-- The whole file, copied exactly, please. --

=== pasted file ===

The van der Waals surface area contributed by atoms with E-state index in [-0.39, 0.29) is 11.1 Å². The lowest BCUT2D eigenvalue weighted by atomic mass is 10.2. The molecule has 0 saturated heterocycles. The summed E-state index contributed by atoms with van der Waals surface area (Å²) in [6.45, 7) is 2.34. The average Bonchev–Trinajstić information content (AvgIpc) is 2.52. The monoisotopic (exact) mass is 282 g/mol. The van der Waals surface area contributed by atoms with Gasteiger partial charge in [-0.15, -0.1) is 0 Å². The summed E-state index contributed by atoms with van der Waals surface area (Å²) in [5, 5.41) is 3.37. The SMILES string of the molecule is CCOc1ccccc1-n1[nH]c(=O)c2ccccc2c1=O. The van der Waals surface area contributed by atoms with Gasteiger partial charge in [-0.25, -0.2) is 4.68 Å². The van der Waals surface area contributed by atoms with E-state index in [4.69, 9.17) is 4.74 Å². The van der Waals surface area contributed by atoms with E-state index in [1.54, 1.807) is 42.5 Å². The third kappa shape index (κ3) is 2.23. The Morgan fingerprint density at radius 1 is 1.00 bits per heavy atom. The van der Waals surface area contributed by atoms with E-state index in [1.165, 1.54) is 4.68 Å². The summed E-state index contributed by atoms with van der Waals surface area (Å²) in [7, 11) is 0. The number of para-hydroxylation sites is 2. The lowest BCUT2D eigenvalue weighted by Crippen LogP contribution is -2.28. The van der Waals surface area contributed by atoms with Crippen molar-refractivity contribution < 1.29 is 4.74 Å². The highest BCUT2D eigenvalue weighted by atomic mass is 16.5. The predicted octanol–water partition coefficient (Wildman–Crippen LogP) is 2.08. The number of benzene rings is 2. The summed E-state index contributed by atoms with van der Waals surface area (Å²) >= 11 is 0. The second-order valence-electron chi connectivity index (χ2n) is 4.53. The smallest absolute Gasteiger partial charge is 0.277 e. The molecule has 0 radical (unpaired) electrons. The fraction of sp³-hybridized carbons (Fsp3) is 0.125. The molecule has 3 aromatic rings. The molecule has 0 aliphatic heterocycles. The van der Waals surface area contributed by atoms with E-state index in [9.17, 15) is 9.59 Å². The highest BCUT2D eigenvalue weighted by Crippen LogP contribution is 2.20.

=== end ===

The van der Waals surface area contributed by atoms with E-state index in [-0.39, 0.29) is 11.1 Å². The lowest BCUT2D eigenvalue weighted by atomic mass is 10.2. The molecule has 0 saturated heterocycles. The summed E-state index contributed by atoms with van der Waals surface area (Å²) in [6.45, 7) is 2.34. The average Bonchev–Trinajstić information content (AvgIpc) is 2.52. The monoisotopic (exact) mass is 282 g/mol. The van der Waals surface area contributed by atoms with Gasteiger partial charge in [-0.15, -0.1) is 0 Å². The summed E-state index contributed by atoms with van der Waals surface area (Å²) in [5, 5.41) is 3.37. The SMILES string of the molecule is CCOc1ccccc1-n1[nH]c(=O)c2ccccc2c1=O. The van der Waals surface area contributed by atoms with Gasteiger partial charge in [-0.25, -0.2) is 4.68 Å². The van der Waals surface area contributed by atoms with E-state index in [4.69, 9.17) is 4.74 Å². The van der Waals surface area contributed by atoms with E-state index in [1.54, 1.807) is 42.5 Å². The third kappa shape index (κ3) is 2.23. The Morgan fingerprint density at radius 1 is 1.00 bits per heavy atom. The van der Waals surface area contributed by atoms with E-state index in [1.165, 1.54) is 4.68 Å². The summed E-state index contributed by atoms with van der Waals surface area (Å²) in [7, 11) is 0. The number of para-hydroxylation sites is 2. The lowest BCUT2D eigenvalue weighted by Crippen LogP contribution is -2.28. The van der Waals surface area contributed by atoms with Crippen molar-refractivity contribution < 1.29 is 4.74 Å². The highest BCUT2D eigenvalue weighted by atomic mass is 16.5. The predicted octanol–water partition coefficient (Wildman–Crippen LogP) is 2.08. The number of benzene rings is 2. The summed E-state index contributed by atoms with van der Waals surface area (Å²) >= 11 is 0. The second-order valence-electron chi connectivity index (χ2n) is 4.53. The smallest absolute Gasteiger partial charge is 0.277 e. The molecule has 0 radical (unpaired) electrons. The fraction of sp³-hybridized carbons (Fsp3) is 0.125. The molecule has 3 aromatic rings. The molecule has 0 aliphatic heterocycles. The van der Waals surface area contributed by atoms with E-state index in [9.17, 15) is 9.59 Å². The highest BCUT2D eigenvalue weighted by Crippen LogP contribution is 2.20.